The Next 12 Months is the Power Key

While welcoming the Prime Minister’s announcement to boost the Snowy Hydro scheme by a further $2 billion to increase generating capacity, clean energy expert David Bray from Cleveland Power says he remains deeply concerned for the short-term.

snowy-mountains-scheme“There can be no doubt that the commitment to the Hydro Snowy Project is great news-but it’s a part of the long-term fix and there’s still nothing definitive about the looming short-term energy crisis being put forward.”

“That’s a crisis here in the next 30 or so weeks-Right now, not $2 billon away.”

The Prime Minister met with key gas companies yesterday to address that immediate short fall in domestic gas supplies and says he has secured a promise from them to boost production for domestic supplies.

“That’s an outcome that is no different to the original promises from the companies as part of their initial agreements. We need to know what price the boost will come at. Will consumers face be cost increases as we continue to pay world parity pricing or beyond? We need to also be sure we don’t end up back here and so far, nothing we’ve heard about yesterday’s talks addresses either point.”

Mr Bray says the outcome of those talks are at best vague.

Mr Bray says there’s also an issue with where the Snowy Funds will come from.

‘The total renewable investment commitment from Canberra is $2 Billion. So, is this largely east coast solution going to chew up all those funds? Or is Treasurer Morrison having to find $2 billion more?”

Mr Bray says there’s a key time line Canberra now needs to follow if the lights are to stay on.

clean-energy-ideas“Firstly, we need the immediate fix. Secondly we need to know what are the cost implication of any deal that has been done with big gas and coal providers and thirdly we need governments at all levels to get real about renewable energy.”

Mr Bray says across Queensland there’s been some excellent examples of local governments working with renewable energy providers to make projects happen.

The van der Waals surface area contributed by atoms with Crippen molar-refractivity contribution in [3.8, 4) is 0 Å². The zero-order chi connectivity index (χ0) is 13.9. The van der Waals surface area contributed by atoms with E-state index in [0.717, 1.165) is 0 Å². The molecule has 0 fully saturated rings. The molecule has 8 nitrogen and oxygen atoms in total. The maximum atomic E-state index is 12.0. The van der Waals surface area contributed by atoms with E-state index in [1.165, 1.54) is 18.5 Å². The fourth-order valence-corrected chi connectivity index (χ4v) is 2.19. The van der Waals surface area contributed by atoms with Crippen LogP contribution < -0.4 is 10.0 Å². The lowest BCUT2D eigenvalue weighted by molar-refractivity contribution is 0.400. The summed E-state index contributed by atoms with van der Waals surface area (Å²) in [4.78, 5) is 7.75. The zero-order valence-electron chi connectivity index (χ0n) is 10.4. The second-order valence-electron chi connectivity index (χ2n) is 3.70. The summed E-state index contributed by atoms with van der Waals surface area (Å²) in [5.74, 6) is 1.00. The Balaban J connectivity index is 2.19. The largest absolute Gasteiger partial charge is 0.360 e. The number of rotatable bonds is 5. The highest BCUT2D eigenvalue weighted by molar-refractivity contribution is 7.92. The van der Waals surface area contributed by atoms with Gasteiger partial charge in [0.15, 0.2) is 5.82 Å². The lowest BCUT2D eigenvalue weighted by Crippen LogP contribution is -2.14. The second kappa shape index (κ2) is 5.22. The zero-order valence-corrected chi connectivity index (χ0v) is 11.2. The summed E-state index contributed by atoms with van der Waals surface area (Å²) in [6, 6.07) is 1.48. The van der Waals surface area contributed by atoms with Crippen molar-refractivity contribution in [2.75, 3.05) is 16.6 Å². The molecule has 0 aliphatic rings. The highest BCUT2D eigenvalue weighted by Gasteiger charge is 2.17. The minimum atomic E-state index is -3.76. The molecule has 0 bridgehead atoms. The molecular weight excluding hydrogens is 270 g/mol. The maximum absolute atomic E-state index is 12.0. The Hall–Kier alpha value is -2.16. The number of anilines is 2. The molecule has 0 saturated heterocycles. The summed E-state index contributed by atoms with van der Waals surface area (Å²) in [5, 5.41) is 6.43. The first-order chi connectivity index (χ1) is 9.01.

‘The solar and wind examples across the state and the geo-thermal discussions and plans in some areas in the west show it can be done when governments at all levels get busy and focussed.”

Mr Bray says that while Federal and State Governments can mandate and say what they like about targets, it’s local government that gets the final development calls.

“The transition must now be key-and we must move fast to stop us being a resource rich nation dependent on competing with a global market for our own fossil fuel sources.”

“And then we must get very busy, fast, with decentralized clean energy options. We need a suite of technologies; wind, solar, biomass, geothermal, Snowy Hydro and ocean currents to truly realize a resilient energy system and network.”

“Decentralized, far more efficient systems such as these, coupled to smaller systems of constant clean fuel sources is where biomass and geothermal clearly fit. They are by far and away the spine of any clean energy network.”

By example, the large Solar farm near Barcaldine will take up 93 hectares of land with 79,000 solar modules and it will have the potential to generate enough energy to power 9,800 homes.
Renewable Energy mix
The Cleveland Power Biomass Energy plant at Mount Cotton is the size of a small farm shed and will generate a constant source of power to provide energy to 50,000 homes, all day every day.

“And when the sun doesn’t shine, systems such as hydro, geo thermal and biomass keep on keeping on…And at the end of the day there’s no large scale environmental foot print such as there is with solar and wind.”

Mr Bray says he remains concerned that Prime Minister’s Snowy scheme announcement is a political ‘Look over here move’.

“One can’t help but wonder whether the PM is rolling this out today to keep eyes away from yesterday’s talks with gas providers that, from what we have seen so far, didn’t do anything in terms of solving the looming crisis due to hit in the next 12 months.”

“Well done on the Snowy moves, Prime Minister- But what about right now and where’s the more realistic approach to the domestic use of fossil fuels over a well-planned, staged transition period?”

“Then, where’s the whole of government directive to ensure a combination of readily available solutions to ensure this energy crisis doesn’t happen and can never happen again.”